Why Digital Rights Management is a Bad Idea

From whom are you protecting that content?

From whom are you protecting that content?

Or The Fine Art of Making your Customers into Criminals

It must have been in 2000 or around there, when I had just three short stories out and electronic books seemed a thing of the distant future or perhaps of the shady present, that I for the first and last time endorsed some form of digital rights management and donated money to Harlan Ellison’s quixotic attempts to hunt down pirates.

Within the year I’d realized not just the futility of these efforts and that I’d not lose any money – not real money I might have earned – to these acts of piracy, and might in fact acquire some new readers (though given the demographics of pirating and reading, this is not highly likely either.)

It didn’t take me much longer to understand the dangers of applying digital rights management to your property and thereby not only making it difficult for the customer to purchase it and enjoy it, but also implicitly accusing your customer of intended dishonesty.

Lest anyone accuse me of endorsing piracy or even having pirated books: I will confess somewhat shamefacedly that I have never in my life attempted to pirate or copy a book that wasn’t legitimately mine.

I am in fact so ridiculously aware of how little most writers make, and how much pleasure they give me that I often try to compensate them for books they were already paid for.  Back in the days when I was dead flat broke and could not afford even a paperback without feeding my family pancakes for dinner for a week, I cruised the “rejects” of the used bookstores nearby every week.  This was the bookshelf where books that were either too battered or too strange to be saleable were abandoned by former owners who couldn’t trade them in for credit.  I spent the early nineties happily reading tattered gothic romances and nineteenth century biology manuals, because it was better than not reading.  Yes, most of those books were awful – but every once in a while I found one that seemed exceptionally well written.  If the author was still alive, I would send a fan letter to the publisher, and inside it a dollar bill, for the pleasure the author had given me.  (I never got an answer, and I wonder how many authors I confused.)

My first run in with Digital Rights Management was not in books, but in music.  I can no longer remember the details, so bear with me.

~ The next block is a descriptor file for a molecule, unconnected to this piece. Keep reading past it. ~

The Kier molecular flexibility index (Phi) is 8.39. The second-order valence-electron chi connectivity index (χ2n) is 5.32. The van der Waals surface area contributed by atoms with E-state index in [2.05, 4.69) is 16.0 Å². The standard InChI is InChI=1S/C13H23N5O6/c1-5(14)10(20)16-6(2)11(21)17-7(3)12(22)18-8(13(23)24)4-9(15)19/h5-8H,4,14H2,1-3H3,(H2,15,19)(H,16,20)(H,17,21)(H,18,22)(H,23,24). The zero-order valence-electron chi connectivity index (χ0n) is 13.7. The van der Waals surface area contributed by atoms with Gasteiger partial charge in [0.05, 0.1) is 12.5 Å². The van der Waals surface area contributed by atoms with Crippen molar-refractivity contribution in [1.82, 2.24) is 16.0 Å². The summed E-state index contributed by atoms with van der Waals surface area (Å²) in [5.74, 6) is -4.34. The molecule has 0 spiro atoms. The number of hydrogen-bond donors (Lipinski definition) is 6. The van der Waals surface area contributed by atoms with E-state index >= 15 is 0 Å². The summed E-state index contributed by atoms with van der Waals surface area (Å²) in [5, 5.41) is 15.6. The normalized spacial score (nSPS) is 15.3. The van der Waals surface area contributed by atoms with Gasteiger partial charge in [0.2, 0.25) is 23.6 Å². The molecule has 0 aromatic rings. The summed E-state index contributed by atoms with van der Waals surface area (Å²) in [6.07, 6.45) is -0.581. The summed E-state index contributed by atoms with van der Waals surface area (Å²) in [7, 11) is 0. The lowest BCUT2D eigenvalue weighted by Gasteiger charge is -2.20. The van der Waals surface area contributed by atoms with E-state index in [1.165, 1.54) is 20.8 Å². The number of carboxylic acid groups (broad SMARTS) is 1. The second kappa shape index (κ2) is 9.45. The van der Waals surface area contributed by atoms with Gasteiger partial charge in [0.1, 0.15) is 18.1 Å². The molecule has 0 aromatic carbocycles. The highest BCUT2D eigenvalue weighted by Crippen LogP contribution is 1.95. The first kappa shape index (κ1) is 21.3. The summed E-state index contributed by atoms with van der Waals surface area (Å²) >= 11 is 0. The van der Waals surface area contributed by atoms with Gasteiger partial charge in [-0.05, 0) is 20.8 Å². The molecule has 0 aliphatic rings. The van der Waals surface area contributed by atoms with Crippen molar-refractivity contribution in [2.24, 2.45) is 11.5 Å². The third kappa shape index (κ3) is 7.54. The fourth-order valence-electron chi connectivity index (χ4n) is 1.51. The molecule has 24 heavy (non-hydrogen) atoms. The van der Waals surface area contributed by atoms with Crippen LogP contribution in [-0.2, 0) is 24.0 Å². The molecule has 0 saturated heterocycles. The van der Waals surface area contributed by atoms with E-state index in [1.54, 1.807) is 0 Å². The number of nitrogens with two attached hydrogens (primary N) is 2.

Like most writers, I often need a specific piece of music to write to.

As I was trying to write the opening of a novel, I realized the “soundtrack” at the back of my mind was of a British album that I’d last heard in the middle eighties.  I also realized having the album would make the chapter easier to write.  So, I start hunting for it, to find it, both used on Amazon in CD, and for download in this small music service that had just been acquired by one of the giants of the field.

I hated spending the (extra) money to have it in electronic right then, but I wanted to send the proposal to my agent the next day.  So I bit the bullet and bought the album electronic.

It downloaded, DRMed and with a password that would supposedly unlock the album.  I tried it.  It wouldn’t unlock.  I tried again.  Still wouldn’t unlock.  I called customer service and was told “so sorry, with our being bought those codes are messed up, so here is the new code.”  I tried that and, ta-da, the album opened, revealing the song titles.  I thanked the customer service representative, hung up, and cued the music to play on the computer.

The first song starts and a pop up appears – the code isn’t right, so they think I pirated the album, and are locking up the rest of the album.

I call customer representatives again.  “It shouldn’t be doing that.”

Two hours later, I realize I will not be able to listen to that music or finish my chapter that day, tell them I want to return the album for a refund, and I order the (much cheaper) used CD from Amazon.

In my mind that experience will always stand for “the joys of Digital Rights Management” and I will always remember my fury at being accused of stealing something I’d in fact gone through a great deal of trouble to purchase.

I’ve heard of people who have gone through the same experiences with books.  In fact, I’ve found myself frustrated trying to buy a digital book that was only available for a device I didn’t own.  If the book has no digital rights management software it is possible to buy it and to convert it to the device you do have.  Otherwise, the book is inaccessible to you and might in fact disappear forever if your device breaks down.

Audible, which I adore, has pulled this sort of thing on me, by their “three devices” rule.  Since they insist on downloading into my computer’s player (where I do not want them) this restricts me to two of my mp3 players, and when one of those broke on me, I had to go through a great deal of trouble to activate another one.

The moment you realize your just-dead reading device took your entire library with it.

The moment you realize your just-dead reading device took your entire library with it.

So, we have established that whatever else DRM is, it is bad customer relations.  It is predicated on the idea that everyone is a thief and there is no decency in the world. Honest people, of course, resent it.

But beyond that, is it needed?  Does it have validity?  Surely we all hear of sites with hundreds, sometimes thousands of pirated books, don’t we?  Is that fair to the author or the publisher of the book?

Fair is a notion from kindergarten. Unauthorized copies of intellectual content are something that has always happened and will always happen: from the kid who copies down a favorite poem by hand, to the teen who makes a compilation of songs for his beloved (remember mixed tapes?), to the European student who photocopies a hard-to-find book or article.